Iachimo. Now there’s a different name! It could easily be shortened to Jack. So… voilà! Jack’s mother named her son Iachimo after a performance of Cymbeline she just couldn’t forget.
I already knew Rose was my heroine’s second name, and that her first name began with the letter T. Maybe my subconscious was playing with “Rose Trelawny,” a name I always liked the sound of. I’d even named the file for the story “Tearose.” Now, Rose is an irresistible vampire, with a strong sex drive and a vampire’s volatile nature. I‘m not going to tell you what her first name is, but feel free to guess. I had fun with this one. :)
Theresa. Theodosia. Tabitha. Tilly. Tamara. Temperance. Thomasina. Stop me if I'm getting warm.
Lately, I’ve been reading a lot about Ancient Rome, and I found some fabulous names there, such as Calpurnia, Claudia, and Livia. Rome had such sumptuous names! I already have plans for some of them.
Since I’m here to celebrate the release of my new book, here’s an excerpt from Tastes of Love and Evil. Jack, the hero (a sort of human chameleon, by the way, who can literally fade into the background), has just been shot by some bad guys, and although Rose doesn’t know him (she thinks of him as some random man), she’s given him her hotel room key so he can take refuge. But the bad guys are posing as feds, and they’re searching the hotel.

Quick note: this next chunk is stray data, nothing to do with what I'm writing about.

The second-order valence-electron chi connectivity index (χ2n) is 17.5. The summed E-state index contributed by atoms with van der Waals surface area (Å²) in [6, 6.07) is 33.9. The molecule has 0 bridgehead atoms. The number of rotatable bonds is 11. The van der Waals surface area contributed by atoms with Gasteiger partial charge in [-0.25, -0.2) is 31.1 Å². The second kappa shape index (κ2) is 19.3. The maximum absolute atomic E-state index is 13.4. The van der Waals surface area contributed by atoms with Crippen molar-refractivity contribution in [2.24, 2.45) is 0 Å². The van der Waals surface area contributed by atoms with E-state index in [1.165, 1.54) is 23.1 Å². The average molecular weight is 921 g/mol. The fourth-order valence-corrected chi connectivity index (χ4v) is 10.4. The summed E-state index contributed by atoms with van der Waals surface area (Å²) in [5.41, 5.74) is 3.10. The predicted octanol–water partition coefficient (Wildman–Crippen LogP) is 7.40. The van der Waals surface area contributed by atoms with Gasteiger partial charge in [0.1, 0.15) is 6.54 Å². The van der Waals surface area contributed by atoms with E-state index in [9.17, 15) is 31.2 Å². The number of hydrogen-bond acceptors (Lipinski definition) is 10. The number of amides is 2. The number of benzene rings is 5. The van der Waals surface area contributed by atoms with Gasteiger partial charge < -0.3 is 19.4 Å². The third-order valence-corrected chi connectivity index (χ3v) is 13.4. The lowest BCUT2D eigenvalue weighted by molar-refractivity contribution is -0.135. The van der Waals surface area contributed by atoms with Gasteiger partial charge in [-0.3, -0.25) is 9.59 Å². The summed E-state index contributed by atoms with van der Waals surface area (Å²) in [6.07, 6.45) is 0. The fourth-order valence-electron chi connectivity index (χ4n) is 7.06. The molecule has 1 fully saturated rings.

The room was empty.
No, it just appeared to be. “I told you there was no one here.”
Her nostrils quivering, every sense alert, Rose scanned the bed, the curtains, the embroidered mantle draped on a chair, the Elizabethan gown on the luggage cart. “Now get out of my room!”
The gunman ignored her, ducking in and out of the bathroom, glancing into the closet, going efficiently through every hiding place. Warmer, cried Rose’s senses, warmer, warmer, damn, oh God please no, as he shoved past the luggage cart to the window, and then as he returned, colder, warmer, colder, where the hell is the man? One-handed, the fake fed lifted the mattress and box spring, but no one was concealed underneath.